After listening to a Hello Internet podcast episode, I thought it might be fun to attempt to re-design the Liberian county flags that were ridiculed. I’m completely unqualified to tackle any of these flags, knowing what I do about Liberia. (Which is nothing.) I simply looked at the original flags, skimmed the relevant Wikipedia articles and tried to come up with nicer-looking designs.
You can compare my designs with the originals at the bottom of this post and read about how — for a brief moment — it seemed possible that these flags could have been seriously considered by someone in the Liberian government!
My concept was fairly simple: To take the top half of the Liberian country flag, turn it 90 degrees and use that as a canton for each of the county designs. The Liberian flag has a fairly wide aspect ratio (10:19) meaning that the ‘earmark’ I’ve used on each of these flags could be ‘cut off’ and the remaining flag would *almost* be a standard 2:3 ratio. That gives each county the option to use a version of their flag with or without the Liberian canton.
Bomi County is a big departure from the official flag. The four corners represent the four districts of the county and the blue diamond represents Bomi Lake.
Bong County: Revised the colours to something more palatable and re-introduced the mining tools after reading about the meaning of the original flag: “The down of a new country (purple and orange), purity (white), and iron mining (tools) are symbolized.”
I’m particularly happy with the tools appearing within the mountain, to further evoke mining.
Gbarpolu County: The official flag may actually be predominantly red but I’m sticking with yellow just because it’s more distinctive.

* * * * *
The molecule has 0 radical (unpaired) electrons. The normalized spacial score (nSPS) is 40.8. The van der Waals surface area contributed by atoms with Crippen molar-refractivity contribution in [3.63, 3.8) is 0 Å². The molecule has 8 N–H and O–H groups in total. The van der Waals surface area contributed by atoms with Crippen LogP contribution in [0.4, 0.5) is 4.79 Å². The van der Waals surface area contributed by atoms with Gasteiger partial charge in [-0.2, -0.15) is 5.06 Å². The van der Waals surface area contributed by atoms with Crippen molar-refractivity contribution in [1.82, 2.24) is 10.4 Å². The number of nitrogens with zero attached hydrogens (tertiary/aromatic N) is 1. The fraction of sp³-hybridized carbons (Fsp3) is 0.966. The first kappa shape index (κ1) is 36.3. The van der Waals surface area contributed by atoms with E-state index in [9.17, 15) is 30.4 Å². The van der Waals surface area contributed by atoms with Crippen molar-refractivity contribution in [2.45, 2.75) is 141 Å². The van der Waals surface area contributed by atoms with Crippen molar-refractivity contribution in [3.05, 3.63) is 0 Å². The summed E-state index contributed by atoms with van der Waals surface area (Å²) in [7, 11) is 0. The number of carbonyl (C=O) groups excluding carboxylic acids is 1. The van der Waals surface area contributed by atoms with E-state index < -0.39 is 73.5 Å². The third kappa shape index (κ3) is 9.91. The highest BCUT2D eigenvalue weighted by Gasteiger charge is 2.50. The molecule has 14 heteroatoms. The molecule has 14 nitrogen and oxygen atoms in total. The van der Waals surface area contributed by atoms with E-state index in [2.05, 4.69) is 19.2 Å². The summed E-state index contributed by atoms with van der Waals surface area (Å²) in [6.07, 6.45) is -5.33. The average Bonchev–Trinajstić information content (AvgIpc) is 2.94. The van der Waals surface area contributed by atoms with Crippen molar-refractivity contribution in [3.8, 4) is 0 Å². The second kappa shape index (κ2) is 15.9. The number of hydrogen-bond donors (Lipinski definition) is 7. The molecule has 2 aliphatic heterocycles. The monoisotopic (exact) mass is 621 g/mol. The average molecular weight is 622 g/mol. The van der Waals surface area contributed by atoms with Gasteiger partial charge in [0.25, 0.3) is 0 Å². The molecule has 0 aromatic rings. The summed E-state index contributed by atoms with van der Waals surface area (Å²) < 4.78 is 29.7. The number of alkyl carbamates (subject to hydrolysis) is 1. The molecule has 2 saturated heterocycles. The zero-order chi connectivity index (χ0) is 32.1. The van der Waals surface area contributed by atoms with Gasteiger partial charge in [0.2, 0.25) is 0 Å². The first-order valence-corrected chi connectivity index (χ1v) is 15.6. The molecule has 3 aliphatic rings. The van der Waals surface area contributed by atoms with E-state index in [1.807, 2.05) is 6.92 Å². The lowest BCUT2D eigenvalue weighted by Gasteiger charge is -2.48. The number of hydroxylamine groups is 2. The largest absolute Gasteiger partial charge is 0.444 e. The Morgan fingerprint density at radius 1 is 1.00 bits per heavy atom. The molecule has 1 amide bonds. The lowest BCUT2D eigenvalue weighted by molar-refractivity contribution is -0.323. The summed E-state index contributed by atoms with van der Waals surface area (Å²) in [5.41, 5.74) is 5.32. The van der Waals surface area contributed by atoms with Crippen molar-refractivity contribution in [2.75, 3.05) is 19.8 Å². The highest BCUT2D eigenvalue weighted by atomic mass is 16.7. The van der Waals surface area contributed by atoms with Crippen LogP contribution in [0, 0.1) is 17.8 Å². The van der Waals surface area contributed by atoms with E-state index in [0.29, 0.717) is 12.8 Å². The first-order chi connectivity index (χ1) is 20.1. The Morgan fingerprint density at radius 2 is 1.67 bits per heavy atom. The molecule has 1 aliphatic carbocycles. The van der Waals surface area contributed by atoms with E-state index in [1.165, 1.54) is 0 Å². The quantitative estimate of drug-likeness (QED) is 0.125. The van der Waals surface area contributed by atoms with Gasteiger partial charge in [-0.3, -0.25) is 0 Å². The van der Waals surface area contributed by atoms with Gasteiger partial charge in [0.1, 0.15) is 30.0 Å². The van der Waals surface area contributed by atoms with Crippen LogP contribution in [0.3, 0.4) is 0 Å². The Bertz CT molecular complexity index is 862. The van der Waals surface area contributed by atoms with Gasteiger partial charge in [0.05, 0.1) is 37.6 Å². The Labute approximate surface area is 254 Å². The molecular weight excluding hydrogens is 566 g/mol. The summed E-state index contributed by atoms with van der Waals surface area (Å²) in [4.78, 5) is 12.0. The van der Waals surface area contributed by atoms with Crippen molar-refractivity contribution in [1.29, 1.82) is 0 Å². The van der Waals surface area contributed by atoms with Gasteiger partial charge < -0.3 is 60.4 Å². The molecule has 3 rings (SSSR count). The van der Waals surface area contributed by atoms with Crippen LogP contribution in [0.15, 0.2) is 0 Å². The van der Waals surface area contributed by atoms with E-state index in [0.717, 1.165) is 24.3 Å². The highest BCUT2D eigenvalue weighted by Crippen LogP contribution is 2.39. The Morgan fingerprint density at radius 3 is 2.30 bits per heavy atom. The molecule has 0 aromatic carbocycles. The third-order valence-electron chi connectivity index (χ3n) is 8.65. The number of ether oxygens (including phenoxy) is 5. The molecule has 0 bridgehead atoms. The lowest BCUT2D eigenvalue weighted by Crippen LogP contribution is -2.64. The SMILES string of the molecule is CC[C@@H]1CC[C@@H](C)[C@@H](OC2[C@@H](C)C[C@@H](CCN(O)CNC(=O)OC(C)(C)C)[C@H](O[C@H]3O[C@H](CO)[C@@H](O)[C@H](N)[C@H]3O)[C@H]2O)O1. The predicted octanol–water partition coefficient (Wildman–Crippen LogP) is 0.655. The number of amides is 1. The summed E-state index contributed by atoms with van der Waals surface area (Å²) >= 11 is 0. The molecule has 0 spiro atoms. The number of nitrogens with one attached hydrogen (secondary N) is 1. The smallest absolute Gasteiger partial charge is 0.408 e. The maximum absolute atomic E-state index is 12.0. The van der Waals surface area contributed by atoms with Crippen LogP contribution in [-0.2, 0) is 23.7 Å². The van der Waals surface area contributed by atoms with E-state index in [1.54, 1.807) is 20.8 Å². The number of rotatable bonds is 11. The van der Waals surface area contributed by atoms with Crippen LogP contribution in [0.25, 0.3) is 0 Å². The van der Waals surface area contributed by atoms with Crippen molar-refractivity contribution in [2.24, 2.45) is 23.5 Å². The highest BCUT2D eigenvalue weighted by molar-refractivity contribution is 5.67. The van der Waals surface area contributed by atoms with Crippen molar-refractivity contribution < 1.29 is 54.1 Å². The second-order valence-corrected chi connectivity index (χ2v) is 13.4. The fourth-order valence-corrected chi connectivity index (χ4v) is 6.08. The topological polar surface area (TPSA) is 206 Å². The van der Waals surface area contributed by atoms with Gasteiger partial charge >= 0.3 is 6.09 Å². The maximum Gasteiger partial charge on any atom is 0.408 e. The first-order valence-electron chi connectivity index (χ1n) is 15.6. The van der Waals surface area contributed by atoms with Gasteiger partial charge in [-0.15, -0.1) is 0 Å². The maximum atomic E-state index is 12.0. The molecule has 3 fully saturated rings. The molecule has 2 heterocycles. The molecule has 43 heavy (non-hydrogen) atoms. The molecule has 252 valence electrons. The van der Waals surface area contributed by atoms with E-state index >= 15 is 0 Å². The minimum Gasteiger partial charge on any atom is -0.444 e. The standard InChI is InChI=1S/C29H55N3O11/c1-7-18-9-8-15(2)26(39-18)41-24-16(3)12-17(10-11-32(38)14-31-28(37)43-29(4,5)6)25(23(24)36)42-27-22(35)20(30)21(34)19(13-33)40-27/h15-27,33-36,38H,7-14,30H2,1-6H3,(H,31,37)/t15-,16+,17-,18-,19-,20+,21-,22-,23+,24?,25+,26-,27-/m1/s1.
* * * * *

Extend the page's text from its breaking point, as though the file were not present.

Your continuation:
Grand Bassa County went through the most revisions. In the end I was equally happy with two variations.
Grand Gedeh County is probably my favourite.
Two variants for Grand Kru County. I’m not thrilled with either, but both are acceptable.
Margibi County went through several revisions.
Maryland County is the most drastic change I made to any of the flags. The yellow triangles are meant to represent the lighthouse pictured in the original.
The original Montserrado County flag contains an island, which I had originally removed until I read about its significance: “Old and new cultures (blue and red) met on the county’s Providence Island.” I returned a more symbolic representation of this island.
Rivercess County is another big departure from the original, producing a bolder design.
As you can see, my versions of these flags have more consistent proportions and a more unified colour pallette. The are much more ‘flaggy’ designs, with minimal use of symbols and no illustrative elements while still retaining their original semantic meaning (insofar as I was able to interpret those meanings).
After posting these designs on reddit, another user there replied with this message:
These are really great! Would you be interested in submitting them for official use? I know the person in charge of reviewing Liberia’s national symbols and he may be interested in seeing these (assuming he isn’t successful in completely changing the flag, which is a primary goal of his) for future use.
Now I’m not naive enough to believe what anyone on reddit tells me, but I didn’t see the harm. As it turns out, he did indeed email these flags to someone quite senior, distinguished and involved in Liberian politics! It’s not my place to go into any more detail, but if you Google for ‘Liberian National Symbols Review Project’ you will find that much has been written on this topic. It’s all quite interesting.
Sadly the project to review these flags and other ‘national symbols’ had been shelved.
Perhaps one day these flags will be considered, but the possibility seems remote. If or when the government of Liberia look to update their flags, they’ll probably start with the actual flag of Liberia, and this work would ideally be undertaken by the Liberian people.
Anyway, it was fun to think about for a day.
Oh, and I was briefly mentioned on the Hello Internet podcast!